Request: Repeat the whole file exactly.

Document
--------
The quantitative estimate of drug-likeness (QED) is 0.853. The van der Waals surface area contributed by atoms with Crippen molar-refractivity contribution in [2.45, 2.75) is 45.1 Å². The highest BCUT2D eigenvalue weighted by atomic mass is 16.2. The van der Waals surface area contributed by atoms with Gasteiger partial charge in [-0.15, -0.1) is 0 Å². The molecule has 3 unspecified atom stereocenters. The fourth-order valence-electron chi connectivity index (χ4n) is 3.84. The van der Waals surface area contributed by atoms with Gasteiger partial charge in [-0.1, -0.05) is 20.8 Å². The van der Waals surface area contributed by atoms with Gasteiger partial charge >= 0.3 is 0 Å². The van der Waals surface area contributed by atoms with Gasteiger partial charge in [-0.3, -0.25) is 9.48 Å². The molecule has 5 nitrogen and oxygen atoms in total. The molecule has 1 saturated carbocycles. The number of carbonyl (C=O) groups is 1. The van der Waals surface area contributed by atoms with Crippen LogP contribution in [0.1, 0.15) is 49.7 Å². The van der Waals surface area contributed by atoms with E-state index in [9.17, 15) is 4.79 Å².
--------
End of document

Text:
The quantitative estimate of drug-likeness (QED) is 0.853. The van der Waals surface area contributed by atoms with Crippen molar-refractivity contribution in [2.45, 2.75) is 45.1 Å². The highest BCUT2D eigenvalue weighted by atomic mass is 16.2. The van der Waals surface area contributed by atoms with Gasteiger partial charge in [-0.15, -0.1) is 0 Å². The molecule has 3 unspecified atom stereocenters. The fourth-order valence-electron chi connectivity index (χ4n) is 3.84. The van der Waals surface area contributed by atoms with Gasteiger partial charge in [-0.1, -0.05) is 20.8 Å². The van der Waals surface area contributed by atoms with Gasteiger partial charge >= 0.3 is 0 Å². The van der Waals surface area contributed by atoms with Gasteiger partial charge in [-0.3, -0.25) is 9.48 Å². The molecule has 5 nitrogen and oxygen atoms in total. The molecule has 1 saturated carbocycles. The number of carbonyl (C=O) groups is 1. The van der Waals surface area contributed by atoms with Crippen LogP contribution in [0.1, 0.15) is 49.7 Å². The van der Waals surface area contributed by atoms with E-state index in [9.17, 15) is 4.79 Å².